Monday, 14 November 2011

91. "The Black Hawk" by Joanna Bourne

Publisher: Berkley
Page count: 336 pages
Date begun: November 6th, 2011
Date finished: November 7th, 2011

This book can be read as a stand-alone, but will read much better if you've read some of Joanna Bourne's previous novels in the Spymaster series, especially last year's The Forbidden Rose, where several of the novel's characters are introduced, and you get valuable backstory about this novel's main characters.

Sir Adrian Hawkhurst, head of the British Intelligence Service, opens the door his headquarters to find Justine DeCabrillac, former French spy, (who happens to be one of his childhood friends, his former lover and one of his fiercest enemies all wrapped up in one), bleeding to death on his doorstep. The dagger that stabbed her is one of his, and to make matters worse, she has been poisoned. Adrian is not about to let the woman he has loved for most of his life die, and as well as keeping her alive, he needs to find out who tried to kill her, why she ended up on his doorstep, and who is trying to frame him for her murder.

Much of the book is told in flashback, going back to the final days of the French Revolution, when Justine and Adrian, then a former London street rat known as Hawker, were children. They met when they were 13, Justine an agent for the French Secret Police, Hawker a fledgling spy for British Intelligence. While their friendship blossoms, they both know they are on opposite sides of a war, and can never truly become close. Justine gives her little sister to Doyle, Hawker's mentor, to raise, as she is eager that the girl escape the harsh and unforgiving life she herself has been forced into. Because of this, she runs into Hawker from time to time, when visiting her sister in secret, or on missions for France. The two become lovers, trusting each other despite their opposing loyalties.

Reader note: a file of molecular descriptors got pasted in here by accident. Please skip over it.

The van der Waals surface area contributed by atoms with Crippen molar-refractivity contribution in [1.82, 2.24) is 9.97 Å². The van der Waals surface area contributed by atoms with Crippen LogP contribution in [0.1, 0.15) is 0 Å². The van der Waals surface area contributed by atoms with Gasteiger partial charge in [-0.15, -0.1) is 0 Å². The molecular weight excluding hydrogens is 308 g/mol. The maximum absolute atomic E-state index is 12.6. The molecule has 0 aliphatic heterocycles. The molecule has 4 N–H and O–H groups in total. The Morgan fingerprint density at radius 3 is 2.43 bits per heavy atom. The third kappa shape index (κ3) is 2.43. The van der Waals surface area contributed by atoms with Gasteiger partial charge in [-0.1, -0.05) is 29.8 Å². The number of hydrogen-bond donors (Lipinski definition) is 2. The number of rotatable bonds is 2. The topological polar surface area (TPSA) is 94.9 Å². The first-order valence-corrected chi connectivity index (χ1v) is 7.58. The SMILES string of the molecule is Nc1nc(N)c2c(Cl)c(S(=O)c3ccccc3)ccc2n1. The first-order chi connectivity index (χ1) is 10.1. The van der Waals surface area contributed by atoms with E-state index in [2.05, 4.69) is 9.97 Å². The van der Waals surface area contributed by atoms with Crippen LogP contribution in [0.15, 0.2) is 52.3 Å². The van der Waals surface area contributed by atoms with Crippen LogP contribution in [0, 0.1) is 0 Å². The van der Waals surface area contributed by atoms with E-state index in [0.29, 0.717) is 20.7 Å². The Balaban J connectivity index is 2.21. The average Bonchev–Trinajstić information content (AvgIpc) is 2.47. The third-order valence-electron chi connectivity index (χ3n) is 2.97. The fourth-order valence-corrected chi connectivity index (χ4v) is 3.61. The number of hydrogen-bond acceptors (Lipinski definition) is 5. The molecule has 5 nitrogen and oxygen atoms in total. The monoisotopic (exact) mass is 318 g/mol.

The framework story takes place in 1818, after Napoleon is defeated, and imprisoned. France and England are no longer at war, and Justine has retired from her life of international intrigue. She's opened a shop in London, and for three years, Adrian has known where she is, but they have never approached each other. Now, finally seeing a chance to win her, once and for all, he needs to figure out why someone is intent on destroying them both, and convince Justine to stay with him for the rest of their lives.

I've read all of the books Joanna Bourne has in print, and this, her fourth in the Spymaster series, is by far my favourite. It helps that Adrian, as a supporting character in the other books, has more or less stolen every scene he is in. Yet with such high expectations, there was every chance that this book would turn out to be a huge disappointment. I'm so glad it actually surpassed my expectations. Justine and Hawker's romance is epic and all the more satisfying because they are separated for so long, and have to work so hard to reconcile their differences and find their happy ending.

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